You can check your passport's validity here to know for sure if you need to renew it before booking a trip. This new rule applies to children's passports, as well as adults, and applies for travel to most European countries. 

It doesn't apply for Ireland. Equally, it doesn’t apply if, as a resident of Italy under the Withdrawal Agreement, you want to enter or transit to Italy.

4. Exchanging your driving licence

Italy is a beautiful country to explore by car – whether following the stunning Mediterranean coastline or hopping between hilltop towns.

Photo: Getty Images

But if you still have a UK driving licence, you should exchange it for an Italian licence before 31 December. After that, the rules on driving licence recognition could change – meaning you could end up having to re-sit your test. You can exchange a UK driving licence at an agency of Italy’s Ministry of Transport. So, what are you waiting for? Time to set the wheels in motion!

Staying up-to-date 

You can sign for emails with the latest official UK government updates about these topics in Italy. Since 2017, British embassies across Europe have organised 853 Brexit-related outreach events, with more than 510,000 Brits attending in person or online.

The Embassy in Italy regularly engages with British community groups, shares information on their social media pages, and hosts regular Q&A sessions for UK nationals in Italy. Sessions are announced both on Facebook and on this government page.

Get all the latest official guidance for UK nationals in Italy on these topics and more by visiting the UK government's Living in Italy web page

For members

BREXIT

‘So stressful’: How Italy-UK driving licence fiasco threatens couple’s Tuscan dream

One couple from Manchester found the home of their Tuscan retirement dreams, but the stalemate over a UK-Italy driving licence agreement is throwing their future into question.

'So stressful': How Italy-UK driving licence fiasco threatens couple's Tuscan dream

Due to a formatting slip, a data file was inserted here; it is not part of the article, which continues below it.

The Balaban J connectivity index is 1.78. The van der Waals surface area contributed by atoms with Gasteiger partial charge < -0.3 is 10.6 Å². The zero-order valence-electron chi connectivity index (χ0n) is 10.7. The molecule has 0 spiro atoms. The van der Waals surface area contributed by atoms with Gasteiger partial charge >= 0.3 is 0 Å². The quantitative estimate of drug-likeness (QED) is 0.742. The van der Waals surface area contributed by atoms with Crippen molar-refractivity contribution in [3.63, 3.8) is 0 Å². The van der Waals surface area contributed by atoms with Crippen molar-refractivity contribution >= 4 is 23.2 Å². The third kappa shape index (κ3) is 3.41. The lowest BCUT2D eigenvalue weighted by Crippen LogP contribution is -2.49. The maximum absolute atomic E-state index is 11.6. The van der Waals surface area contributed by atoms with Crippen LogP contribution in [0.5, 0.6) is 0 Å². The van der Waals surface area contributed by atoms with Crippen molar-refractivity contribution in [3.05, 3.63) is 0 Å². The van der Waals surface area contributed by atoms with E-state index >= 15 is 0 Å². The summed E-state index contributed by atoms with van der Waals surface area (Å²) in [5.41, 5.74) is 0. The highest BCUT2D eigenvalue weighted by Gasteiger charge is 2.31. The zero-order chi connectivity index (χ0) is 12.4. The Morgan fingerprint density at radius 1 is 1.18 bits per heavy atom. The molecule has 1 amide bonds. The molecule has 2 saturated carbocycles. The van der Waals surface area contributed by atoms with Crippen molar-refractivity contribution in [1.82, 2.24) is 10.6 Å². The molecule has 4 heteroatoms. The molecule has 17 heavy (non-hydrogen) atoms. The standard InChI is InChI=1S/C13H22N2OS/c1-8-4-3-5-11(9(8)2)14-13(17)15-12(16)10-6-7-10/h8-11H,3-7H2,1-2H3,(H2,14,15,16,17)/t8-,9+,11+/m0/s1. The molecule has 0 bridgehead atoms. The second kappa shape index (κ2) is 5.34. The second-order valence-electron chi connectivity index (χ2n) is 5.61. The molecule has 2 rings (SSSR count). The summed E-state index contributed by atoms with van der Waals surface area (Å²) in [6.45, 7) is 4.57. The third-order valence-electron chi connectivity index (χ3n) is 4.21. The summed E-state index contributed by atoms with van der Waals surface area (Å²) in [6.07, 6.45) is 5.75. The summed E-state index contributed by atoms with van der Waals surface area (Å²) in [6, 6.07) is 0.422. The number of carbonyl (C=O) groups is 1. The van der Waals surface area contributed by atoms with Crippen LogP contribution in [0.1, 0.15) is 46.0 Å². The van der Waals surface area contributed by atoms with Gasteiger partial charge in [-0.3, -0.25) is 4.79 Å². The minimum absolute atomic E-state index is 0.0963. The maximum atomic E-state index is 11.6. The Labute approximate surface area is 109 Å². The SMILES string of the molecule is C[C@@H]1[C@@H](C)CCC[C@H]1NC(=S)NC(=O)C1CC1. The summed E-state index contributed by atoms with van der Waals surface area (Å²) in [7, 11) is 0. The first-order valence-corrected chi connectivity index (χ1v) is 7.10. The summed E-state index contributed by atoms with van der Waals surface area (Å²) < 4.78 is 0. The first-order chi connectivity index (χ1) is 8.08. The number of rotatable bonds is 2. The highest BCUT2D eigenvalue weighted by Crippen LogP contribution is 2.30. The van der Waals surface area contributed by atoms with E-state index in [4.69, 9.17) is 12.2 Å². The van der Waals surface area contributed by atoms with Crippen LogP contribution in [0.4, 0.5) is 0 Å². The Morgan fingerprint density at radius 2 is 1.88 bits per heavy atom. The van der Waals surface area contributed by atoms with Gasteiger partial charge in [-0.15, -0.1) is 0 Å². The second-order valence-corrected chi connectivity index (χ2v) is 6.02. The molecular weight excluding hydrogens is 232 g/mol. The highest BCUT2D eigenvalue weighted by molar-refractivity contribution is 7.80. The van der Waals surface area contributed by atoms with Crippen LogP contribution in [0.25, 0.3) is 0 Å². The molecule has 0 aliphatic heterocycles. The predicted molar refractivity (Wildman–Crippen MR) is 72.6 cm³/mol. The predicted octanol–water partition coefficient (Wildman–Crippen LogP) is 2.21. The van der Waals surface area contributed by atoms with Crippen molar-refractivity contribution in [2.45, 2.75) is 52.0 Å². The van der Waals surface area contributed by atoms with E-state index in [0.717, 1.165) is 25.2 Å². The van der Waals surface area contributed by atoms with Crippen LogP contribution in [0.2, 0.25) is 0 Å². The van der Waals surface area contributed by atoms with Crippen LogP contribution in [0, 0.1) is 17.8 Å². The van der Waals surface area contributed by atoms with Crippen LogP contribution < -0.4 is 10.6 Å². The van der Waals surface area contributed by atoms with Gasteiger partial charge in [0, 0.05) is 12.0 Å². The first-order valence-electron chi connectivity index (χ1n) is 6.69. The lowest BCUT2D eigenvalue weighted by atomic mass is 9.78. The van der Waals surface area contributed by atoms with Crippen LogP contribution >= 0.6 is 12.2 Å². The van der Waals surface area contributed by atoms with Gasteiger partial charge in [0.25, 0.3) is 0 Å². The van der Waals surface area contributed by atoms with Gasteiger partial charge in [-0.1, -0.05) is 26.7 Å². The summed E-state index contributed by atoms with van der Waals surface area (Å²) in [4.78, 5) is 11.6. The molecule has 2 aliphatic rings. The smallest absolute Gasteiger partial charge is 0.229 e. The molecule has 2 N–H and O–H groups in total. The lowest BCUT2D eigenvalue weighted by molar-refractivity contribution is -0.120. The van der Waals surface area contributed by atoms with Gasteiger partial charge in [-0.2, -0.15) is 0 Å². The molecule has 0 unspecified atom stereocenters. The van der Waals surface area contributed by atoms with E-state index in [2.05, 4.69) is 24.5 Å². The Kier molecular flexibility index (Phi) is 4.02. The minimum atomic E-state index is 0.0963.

Iain and Lynn Gosling lived and worked all their lives in and around Manchester – at a bank, where they met, then in various schools – but had always dreamed of retiring in Tuscany.

In 2018, with the Brexit clock ticking, they decided to take the plunge, and after a lengthy Place in the Sun-style hunt, they finally found their ideal home.

The podere (farmhouse) they chose just outside the town of Pomerance, in the province of Pisa, checked all their boxes: it had an olive grove, was close enough to the beach, had a friendly local community, and the town was particularly invested in green energy, sourcing most of its power from renewables.

Most importantly, it was just over an hour’s drive from Pisa airport, meaning they could regularly go back and visit family in the UK.

READ ALSO: ‘We bought the cheapest house in Piedmont and live mortgage free’

“We’d holidayed in Tuscany for 20 years, and the views and everything were even better than where we’d been holidaying. So we kind of thought we struck gold really,” says Lynn.

“When we saw it, we just knew, and when we went into the town it was such a good, welcoming feeling.”

Iain and Lynn's podere in Pomerance.

Iain and Lynn’s podere in Pomerance. Source: Iain Gosling.

The couple began building a new life, learning Italian and befriending local residents. They were careful to take the necessary steps to secure their future in Italy before the Brexit deadline, registering with the town hall and later obtaining carta di soggiorno residency cards.

But – like many other British nationals in Italy – the pair didn’t anticipate that almost two years on from Brexit, negotiations for a reciprocal driving licence agreement between the two countries would have stalled. It’s an ongoing state of limbo that threatens to make their retirement dream unworkable.

While with hindsight the pair would have exchanged their driving licences before the Brexit deadline, they believed a deal would soon be reached – especially as the UK allows EU licence-holders to drive with almost no restrictions.

“If we cannot drive in the short term, I’m sure we can find a way round it somehow,” says Iain. “Longer term? No, not really.”

READ ALSO: Do you have to take Italy’s driving test in Italian?